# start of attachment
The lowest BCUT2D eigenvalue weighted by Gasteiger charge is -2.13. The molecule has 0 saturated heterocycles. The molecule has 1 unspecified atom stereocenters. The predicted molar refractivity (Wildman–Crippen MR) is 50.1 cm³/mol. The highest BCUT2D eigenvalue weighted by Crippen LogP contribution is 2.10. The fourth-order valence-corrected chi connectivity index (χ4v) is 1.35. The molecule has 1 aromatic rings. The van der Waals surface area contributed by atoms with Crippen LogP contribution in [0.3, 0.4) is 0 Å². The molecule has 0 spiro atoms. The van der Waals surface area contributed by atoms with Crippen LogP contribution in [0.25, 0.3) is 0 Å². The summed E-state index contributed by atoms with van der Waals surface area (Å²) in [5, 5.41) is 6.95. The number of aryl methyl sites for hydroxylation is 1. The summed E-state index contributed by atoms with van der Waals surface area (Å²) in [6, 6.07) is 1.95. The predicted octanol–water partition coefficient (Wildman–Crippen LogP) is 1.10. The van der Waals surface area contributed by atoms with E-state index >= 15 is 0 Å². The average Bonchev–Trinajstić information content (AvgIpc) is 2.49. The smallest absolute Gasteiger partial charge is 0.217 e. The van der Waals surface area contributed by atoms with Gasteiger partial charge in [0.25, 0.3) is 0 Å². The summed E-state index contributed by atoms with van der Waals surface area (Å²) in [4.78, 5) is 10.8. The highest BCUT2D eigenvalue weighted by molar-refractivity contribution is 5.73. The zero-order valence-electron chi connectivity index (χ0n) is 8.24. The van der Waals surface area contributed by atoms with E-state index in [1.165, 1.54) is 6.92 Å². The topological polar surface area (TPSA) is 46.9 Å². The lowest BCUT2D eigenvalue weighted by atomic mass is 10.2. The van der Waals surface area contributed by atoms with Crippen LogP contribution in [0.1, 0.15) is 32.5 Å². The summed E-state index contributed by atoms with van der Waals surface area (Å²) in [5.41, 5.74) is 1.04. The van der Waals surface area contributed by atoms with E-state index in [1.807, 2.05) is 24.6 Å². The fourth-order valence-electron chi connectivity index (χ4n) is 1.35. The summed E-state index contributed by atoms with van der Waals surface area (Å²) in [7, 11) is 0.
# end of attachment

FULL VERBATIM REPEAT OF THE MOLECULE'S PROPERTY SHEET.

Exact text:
The lowest BCUT2D eigenvalue weighted by Gasteiger charge is -2.13. The molecule has 0 saturated heterocycles. The molecule has 1 unspecified atom stereocenters. The predicted molar refractivity (Wildman–Crippen MR) is 50.1 cm³/mol. The highest BCUT2D eigenvalue weighted by Crippen LogP contribution is 2.10. The fourth-order valence-corrected chi connectivity index (χ4v) is 1.35. The molecule has 1 aromatic rings. The van der Waals surface area contributed by atoms with Crippen LogP contribution in [0.3, 0.4) is 0 Å². The molecule has 0 spiro atoms. The van der Waals surface area contributed by atoms with Crippen LogP contribution in [0.25, 0.3) is 0 Å². The summed E-state index contributed by atoms with van der Waals surface area (Å²) in [5, 5.41) is 6.95. The number of aryl methyl sites for hydroxylation is 1. The summed E-state index contributed by atoms with van der Waals surface area (Å²) in [6, 6.07) is 1.95. The predicted octanol–water partition coefficient (Wildman–Crippen LogP) is 1.10. The van der Waals surface area contributed by atoms with E-state index >= 15 is 0 Å². The average Bonchev–Trinajstić information content (AvgIpc) is 2.49. The smallest absolute Gasteiger partial charge is 0.217 e. The van der Waals surface area contributed by atoms with Gasteiger partial charge in [0.25, 0.3) is 0 Å². The summed E-state index contributed by atoms with van der Waals surface area (Å²) in [4.78, 5) is 10.8. The highest BCUT2D eigenvalue weighted by molar-refractivity contribution is 5.73. The zero-order valence-electron chi connectivity index (χ0n) is 8.24. The van der Waals surface area contributed by atoms with E-state index in [1.165, 1.54) is 6.92 Å². The topological polar surface area (TPSA) is 46.9 Å². The lowest BCUT2D eigenvalue weighted by atomic mass is 10.2. The van der Waals surface area contributed by atoms with Crippen LogP contribution in [0.1, 0.15) is 32.5 Å². The summed E-state index contributed by atoms with van der Waals surface area (Å²) in [5.41, 5.74) is 1.04. The van der Waals surface area contributed by atoms with E-state index in [1.807, 2.05) is 24.6 Å². The fourth-order valence-electron chi connectivity index (χ4n) is 1.35. The summed E-state index contributed by atoms with van der Waals surface area (Å²) in [7, 11) is 0.